It is doubtful that Sarkozy has read Fiqi's article, but the creation of a Mediterranean sieve through which will pass only proper Muslim states - "proper" according to a European or French definition of Muslim correctness - is a kind of attempt to sketch a new enclave on the map of the civilizations that Samuel Huntington spoke of in his book "The Clash of Civilizations." Another Eastern civilization that is a creation of the West.
The question is whether there indeed exists a "Mediterranean Islam" that is different from Islam that is not Mediterranean. Why have Turkey, Morocco and even Egypt, never mind non-Muslim Lebanon and secular Tunisia, produced a "different" Islam, while the countries that are beyond the Mediterranean basin represent to the West an Islam that is threatening? The answer is apparently not inherent in Islam as a religion per se, but rather in the states and the regimes that determine the place of religion - not faith - in a country.
'Like Christian Democrats'
In the elections for the Moroccan parliament that were held last weekend, one forecast proved true and another was overturned: The electorate indeed stayed away from the polling stations - only 37 percent of those who have the right to vote did so, apparently because voters do not believe that change will come from the parliament, rather, if at all, it will come from King Mohammed VI. However, the religious party, the Justice and the Development Party (which incidentally has the same name as the ruling religious party in Turkey), did not win. Nevertheless, it is possible that this party will, for the first time, enter the government.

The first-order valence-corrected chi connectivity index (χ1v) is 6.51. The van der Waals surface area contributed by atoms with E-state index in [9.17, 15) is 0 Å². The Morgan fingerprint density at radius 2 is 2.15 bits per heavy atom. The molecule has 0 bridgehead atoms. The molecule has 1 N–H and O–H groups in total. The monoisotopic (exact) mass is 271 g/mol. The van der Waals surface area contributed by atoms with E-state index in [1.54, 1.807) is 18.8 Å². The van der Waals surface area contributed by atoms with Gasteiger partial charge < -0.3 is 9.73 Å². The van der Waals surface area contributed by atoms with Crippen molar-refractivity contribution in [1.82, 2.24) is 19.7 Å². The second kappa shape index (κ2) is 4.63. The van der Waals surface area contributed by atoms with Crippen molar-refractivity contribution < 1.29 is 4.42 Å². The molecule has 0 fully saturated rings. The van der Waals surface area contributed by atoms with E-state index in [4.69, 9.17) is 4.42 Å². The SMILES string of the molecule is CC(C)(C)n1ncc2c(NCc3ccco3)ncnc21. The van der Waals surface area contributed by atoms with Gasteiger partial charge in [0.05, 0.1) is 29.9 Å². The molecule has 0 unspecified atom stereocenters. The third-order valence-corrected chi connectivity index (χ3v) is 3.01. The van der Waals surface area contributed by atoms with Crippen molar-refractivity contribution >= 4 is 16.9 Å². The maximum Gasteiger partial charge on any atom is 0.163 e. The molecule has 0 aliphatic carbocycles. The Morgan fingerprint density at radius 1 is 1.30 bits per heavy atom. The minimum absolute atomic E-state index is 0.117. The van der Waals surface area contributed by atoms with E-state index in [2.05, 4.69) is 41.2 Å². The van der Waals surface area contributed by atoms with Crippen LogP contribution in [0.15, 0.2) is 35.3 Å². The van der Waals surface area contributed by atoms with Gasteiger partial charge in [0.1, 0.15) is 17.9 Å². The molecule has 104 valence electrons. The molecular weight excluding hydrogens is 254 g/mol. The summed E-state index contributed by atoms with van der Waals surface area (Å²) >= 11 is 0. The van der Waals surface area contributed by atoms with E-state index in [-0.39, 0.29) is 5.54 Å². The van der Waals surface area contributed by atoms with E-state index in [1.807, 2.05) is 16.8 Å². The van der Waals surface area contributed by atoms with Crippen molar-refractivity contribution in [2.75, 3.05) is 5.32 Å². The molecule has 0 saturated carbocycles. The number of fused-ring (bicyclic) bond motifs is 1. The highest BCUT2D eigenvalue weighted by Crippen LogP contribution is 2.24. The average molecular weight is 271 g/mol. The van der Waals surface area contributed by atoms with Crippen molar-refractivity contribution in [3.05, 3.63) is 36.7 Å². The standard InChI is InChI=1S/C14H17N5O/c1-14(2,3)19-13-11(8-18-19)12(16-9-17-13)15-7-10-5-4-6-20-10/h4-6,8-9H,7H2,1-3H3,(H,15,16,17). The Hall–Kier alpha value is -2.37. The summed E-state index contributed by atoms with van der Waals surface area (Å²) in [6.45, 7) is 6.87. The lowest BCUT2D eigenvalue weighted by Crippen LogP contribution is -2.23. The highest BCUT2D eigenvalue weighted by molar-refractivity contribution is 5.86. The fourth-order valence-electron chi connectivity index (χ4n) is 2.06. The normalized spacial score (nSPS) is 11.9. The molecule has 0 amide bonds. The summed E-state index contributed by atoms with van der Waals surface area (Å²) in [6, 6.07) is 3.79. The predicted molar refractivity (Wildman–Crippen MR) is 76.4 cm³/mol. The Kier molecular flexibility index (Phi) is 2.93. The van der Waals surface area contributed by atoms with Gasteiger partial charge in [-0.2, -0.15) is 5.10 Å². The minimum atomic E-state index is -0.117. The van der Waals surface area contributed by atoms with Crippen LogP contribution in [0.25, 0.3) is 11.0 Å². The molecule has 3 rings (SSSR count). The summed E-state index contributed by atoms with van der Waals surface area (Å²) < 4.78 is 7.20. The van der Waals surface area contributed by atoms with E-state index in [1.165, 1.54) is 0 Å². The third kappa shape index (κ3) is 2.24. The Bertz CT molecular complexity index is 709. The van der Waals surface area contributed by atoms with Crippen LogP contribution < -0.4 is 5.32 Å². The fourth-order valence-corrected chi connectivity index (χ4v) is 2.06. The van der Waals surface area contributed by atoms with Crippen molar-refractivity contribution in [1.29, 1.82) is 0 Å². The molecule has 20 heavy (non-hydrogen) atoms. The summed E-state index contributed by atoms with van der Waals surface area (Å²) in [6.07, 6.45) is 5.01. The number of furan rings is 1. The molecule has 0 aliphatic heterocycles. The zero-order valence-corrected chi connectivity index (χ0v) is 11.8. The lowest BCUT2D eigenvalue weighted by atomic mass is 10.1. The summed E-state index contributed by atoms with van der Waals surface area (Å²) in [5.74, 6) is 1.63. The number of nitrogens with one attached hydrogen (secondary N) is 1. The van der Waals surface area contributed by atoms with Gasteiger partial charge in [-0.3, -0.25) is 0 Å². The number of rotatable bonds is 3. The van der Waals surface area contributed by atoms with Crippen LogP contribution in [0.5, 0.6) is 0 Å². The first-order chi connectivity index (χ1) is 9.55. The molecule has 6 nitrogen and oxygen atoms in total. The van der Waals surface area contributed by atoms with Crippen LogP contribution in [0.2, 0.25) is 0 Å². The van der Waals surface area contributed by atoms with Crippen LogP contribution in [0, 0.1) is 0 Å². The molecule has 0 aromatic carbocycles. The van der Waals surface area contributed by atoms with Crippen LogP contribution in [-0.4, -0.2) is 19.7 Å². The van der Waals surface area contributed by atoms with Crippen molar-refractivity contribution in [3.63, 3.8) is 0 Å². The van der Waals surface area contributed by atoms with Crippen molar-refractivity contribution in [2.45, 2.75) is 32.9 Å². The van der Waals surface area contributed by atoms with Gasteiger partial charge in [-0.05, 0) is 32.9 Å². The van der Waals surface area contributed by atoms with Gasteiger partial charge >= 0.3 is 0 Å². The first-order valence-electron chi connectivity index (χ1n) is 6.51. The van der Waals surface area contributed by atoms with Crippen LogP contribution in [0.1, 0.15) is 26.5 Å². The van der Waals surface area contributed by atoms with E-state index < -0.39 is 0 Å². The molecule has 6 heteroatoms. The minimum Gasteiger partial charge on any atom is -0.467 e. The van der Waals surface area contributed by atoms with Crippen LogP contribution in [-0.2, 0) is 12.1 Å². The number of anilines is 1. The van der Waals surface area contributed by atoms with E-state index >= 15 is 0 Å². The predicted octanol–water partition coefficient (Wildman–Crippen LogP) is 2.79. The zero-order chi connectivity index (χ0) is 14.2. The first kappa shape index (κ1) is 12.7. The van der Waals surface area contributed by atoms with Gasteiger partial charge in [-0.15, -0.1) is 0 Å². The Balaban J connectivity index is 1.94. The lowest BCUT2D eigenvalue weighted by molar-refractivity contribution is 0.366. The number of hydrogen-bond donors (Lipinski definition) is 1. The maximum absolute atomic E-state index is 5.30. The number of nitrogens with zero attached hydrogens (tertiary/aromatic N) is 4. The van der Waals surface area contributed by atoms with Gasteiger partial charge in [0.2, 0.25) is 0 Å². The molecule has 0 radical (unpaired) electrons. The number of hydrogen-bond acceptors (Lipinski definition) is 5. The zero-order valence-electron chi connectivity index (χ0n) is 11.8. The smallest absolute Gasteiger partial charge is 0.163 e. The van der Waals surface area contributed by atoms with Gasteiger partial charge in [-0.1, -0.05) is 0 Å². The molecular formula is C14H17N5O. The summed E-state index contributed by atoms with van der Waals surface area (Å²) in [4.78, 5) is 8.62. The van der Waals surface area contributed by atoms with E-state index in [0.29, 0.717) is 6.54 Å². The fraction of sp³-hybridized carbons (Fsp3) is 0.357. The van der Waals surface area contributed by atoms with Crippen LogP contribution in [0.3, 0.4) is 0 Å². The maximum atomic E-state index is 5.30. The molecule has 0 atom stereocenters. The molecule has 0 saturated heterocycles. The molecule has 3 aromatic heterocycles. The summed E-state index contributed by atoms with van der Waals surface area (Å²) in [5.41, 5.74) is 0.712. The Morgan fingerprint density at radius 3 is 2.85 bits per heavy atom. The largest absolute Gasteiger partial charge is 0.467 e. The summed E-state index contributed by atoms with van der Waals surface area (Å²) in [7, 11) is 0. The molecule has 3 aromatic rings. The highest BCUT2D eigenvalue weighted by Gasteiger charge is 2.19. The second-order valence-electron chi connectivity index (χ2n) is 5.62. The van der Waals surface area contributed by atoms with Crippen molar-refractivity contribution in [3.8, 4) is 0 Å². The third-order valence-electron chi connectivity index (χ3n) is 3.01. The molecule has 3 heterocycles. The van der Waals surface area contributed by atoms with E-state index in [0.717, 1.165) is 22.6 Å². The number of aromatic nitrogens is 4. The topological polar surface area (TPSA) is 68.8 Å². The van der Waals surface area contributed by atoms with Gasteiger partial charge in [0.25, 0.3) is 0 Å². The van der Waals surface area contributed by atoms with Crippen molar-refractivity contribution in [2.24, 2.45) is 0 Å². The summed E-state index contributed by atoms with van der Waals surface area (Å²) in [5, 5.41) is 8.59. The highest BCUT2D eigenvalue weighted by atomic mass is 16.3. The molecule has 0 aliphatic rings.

Therefore it is worth examining how the Islamic political establishment, as distinct from the radical and terrorist groups, is trying to depict itself in Morocco. In an interview to the newspaper Le Monde Diplomatique, Saad Eddine Othmani, the secretary general of the Justice and Development Party, made it clear that "we do not like the term 'Islamist.' We always insist that we have 'an Islamic affiliation,' like the 'Christian' Democrats."